Sunday, September 21, 2014

The Power of the Sea

We would stand on the beach at Montauk, a boy and his father, looking out past the easternmost point on Long Island, and I'd strain to hear my father’s words as the ocean waves broke in front of us, crashing and thundering to reveal their power.

“Never turn your back on the ocean,” my father would warn me. “The riptides are treacherous.”

Some of the waves were five and six feet tall, and my father, who was broad-shouldered and a good swimmer, would dive into the waves after issuing this warning, and I’d watch with admiration as he swam under and through them.

Somehow he always managed to emerge safely in the calm sea beyond the crash of the waves, and that’s where he’d wait for a large wave to ride back into shore.

A few times, though, he'd turn his back to the sea, and a wave would surprise him with its power and catch him off guard. And I’d watch from the shore as the wall of water slammed into his shoulders and hips and dragged him under.

Those moments when he disappeared from view were always frightening. I remember waiting anxiously until I could see his head bob to the surface. Only then would I release my breath and feel the tension in my body relax as he stood up and walked out of the sea.

All these years I’ve followed his advice, never turning my back on the sea, except for once —and that’s the time when a strong current took me by surprise.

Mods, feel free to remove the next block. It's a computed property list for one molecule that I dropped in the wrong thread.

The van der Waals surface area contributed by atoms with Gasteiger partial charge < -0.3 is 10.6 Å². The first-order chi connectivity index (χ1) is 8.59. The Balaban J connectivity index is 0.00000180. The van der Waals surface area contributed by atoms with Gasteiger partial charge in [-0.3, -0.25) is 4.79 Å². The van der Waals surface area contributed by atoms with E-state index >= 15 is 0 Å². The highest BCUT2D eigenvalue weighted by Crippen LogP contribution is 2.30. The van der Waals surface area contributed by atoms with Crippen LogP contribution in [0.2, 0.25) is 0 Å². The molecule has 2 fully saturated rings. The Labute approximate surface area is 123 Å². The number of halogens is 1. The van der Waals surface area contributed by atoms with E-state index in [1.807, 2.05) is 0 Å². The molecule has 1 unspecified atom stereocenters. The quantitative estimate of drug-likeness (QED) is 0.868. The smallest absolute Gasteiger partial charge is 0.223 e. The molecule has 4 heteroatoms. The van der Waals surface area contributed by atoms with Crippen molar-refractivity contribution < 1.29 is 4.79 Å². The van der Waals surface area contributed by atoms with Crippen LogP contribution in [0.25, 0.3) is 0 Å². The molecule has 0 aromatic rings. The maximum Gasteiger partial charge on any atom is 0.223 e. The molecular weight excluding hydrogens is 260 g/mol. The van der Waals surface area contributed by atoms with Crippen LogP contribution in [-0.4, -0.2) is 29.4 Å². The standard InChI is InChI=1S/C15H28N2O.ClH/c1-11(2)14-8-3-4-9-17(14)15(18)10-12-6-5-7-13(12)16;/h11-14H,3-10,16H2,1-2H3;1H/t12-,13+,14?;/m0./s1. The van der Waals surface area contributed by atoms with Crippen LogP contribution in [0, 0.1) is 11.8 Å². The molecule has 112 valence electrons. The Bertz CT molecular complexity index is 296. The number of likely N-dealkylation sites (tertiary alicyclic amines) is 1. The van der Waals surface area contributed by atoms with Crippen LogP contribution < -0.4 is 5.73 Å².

It happened when I was swimming off Long Beach Island in New Jersey. I turned my back on the sea for a moment, and, without warning, a strong undertow grabbed my arms and legs, and the current felt like a steel clamp as it dragged me away from the beach toward the open sea.

I was scared and tried not to panic. No amount of kicking or swimming could save me. My legs were swept out from under me, and the current pinned my arms to my sides and pulled me further out.

I worried that I would drown if I couldn’t find the bottom with my feet or swim out of danger. There was simply nothing I could do except let the current take me.

And then the current slowed and my toes unexpectedly touched bottom, a shallow reef that wasn’t visible from the surface, and I pushed with all my might and managed to slip out of the current’s grasp into calmer water.

I was breathing hard, but I was safe.

Lately, as I make my way into the deeper water of revisions, I try to remember how letting the current take me was what saved me.

With each new draft, it feels like the current is trying to pull me under again. On some days I feel like I’m being pulled into dangerous water, that I'm out-of-control, drowning.

What I need to remember about revisions is what I learned when I was being dragged out to sea by the current.

I need to remind myself to let go of the need to control the situation, to stop fighting the current.

I need to remember not to panic if I lose my way.

I need to take deep breaths and try to let myself float and go with the current, even as my father's warning continues to echo in my ear. 

Never turn your back on the ocean. The riptides are treacherous.

Yes, I've learned, the ocean currents can be dangerous. 

But if I can find a way to let go of panic and fear, the way my father used to swim through the rough waves off Montauk's beaches,  the current will take me toward the deepest part of the sea.

And that's where I'll find the source of our stories.